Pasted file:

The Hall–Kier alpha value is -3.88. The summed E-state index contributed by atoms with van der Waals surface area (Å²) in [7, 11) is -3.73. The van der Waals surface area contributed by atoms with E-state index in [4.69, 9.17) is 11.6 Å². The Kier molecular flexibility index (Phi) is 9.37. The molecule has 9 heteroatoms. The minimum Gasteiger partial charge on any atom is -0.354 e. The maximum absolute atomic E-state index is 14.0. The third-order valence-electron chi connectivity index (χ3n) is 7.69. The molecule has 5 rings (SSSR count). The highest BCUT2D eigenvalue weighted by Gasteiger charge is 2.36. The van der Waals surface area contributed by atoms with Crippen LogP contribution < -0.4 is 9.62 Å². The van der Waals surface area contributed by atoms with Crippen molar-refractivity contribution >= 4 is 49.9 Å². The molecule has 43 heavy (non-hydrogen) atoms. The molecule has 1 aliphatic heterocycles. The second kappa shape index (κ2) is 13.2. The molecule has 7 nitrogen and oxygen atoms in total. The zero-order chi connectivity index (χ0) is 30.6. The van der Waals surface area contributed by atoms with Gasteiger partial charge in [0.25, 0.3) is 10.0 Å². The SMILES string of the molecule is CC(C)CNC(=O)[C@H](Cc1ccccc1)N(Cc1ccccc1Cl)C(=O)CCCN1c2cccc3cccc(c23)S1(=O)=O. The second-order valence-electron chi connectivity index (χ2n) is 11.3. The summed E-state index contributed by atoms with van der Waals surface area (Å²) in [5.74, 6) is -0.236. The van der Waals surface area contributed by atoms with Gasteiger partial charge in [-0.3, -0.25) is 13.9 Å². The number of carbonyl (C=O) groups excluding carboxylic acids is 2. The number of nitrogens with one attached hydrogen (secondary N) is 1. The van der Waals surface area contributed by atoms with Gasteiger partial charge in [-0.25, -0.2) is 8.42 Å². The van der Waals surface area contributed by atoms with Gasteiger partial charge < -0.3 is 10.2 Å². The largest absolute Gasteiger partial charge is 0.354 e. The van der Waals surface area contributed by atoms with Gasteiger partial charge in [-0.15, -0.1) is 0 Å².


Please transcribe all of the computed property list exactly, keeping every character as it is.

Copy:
The Hall–Kier alpha value is -3.88. The summed E-state index contributed by atoms with van der Waals surface area (Å²) in [7, 11) is -3.73. The van der Waals surface area contributed by atoms with E-state index in [4.69, 9.17) is 11.6 Å². The Kier molecular flexibility index (Phi) is 9.37. The molecule has 9 heteroatoms. The minimum Gasteiger partial charge on any atom is -0.354 e. The maximum absolute atomic E-state index is 14.0. The third-order valence-electron chi connectivity index (χ3n) is 7.69. The molecule has 5 rings (SSSR count). The highest BCUT2D eigenvalue weighted by Gasteiger charge is 2.36. The van der Waals surface area contributed by atoms with Crippen LogP contribution < -0.4 is 9.62 Å². The van der Waals surface area contributed by atoms with Crippen molar-refractivity contribution >= 4 is 49.9 Å². The molecule has 43 heavy (non-hydrogen) atoms. The molecule has 1 aliphatic heterocycles. The second kappa shape index (κ2) is 13.2. The molecule has 7 nitrogen and oxygen atoms in total. The zero-order chi connectivity index (χ0) is 30.6. The van der Waals surface area contributed by atoms with Gasteiger partial charge in [0.25, 0.3) is 10.0 Å². The SMILES string of the molecule is CC(C)CNC(=O)[C@H](Cc1ccccc1)N(Cc1ccccc1Cl)C(=O)CCCN1c2cccc3cccc(c23)S1(=O)=O. The second-order valence-electron chi connectivity index (χ2n) is 11.3. The summed E-state index contributed by atoms with van der Waals surface area (Å²) in [5.74, 6) is -0.236. The van der Waals surface area contributed by atoms with Gasteiger partial charge in [-0.3, -0.25) is 13.9 Å². The number of carbonyl (C=O) groups excluding carboxylic acids is 2. The number of nitrogens with one attached hydrogen (secondary N) is 1. The van der Waals surface area contributed by atoms with Gasteiger partial charge in [-0.25, -0.2) is 8.42 Å². The van der Waals surface area contributed by atoms with Gasteiger partial charge < -0.3 is 10.2 Å². The largest absolute Gasteiger partial charge is 0.354 e. The van der Waals surface area contributed by atoms with Gasteiger partial charge in [-0.15, -0.1) is 0 Å².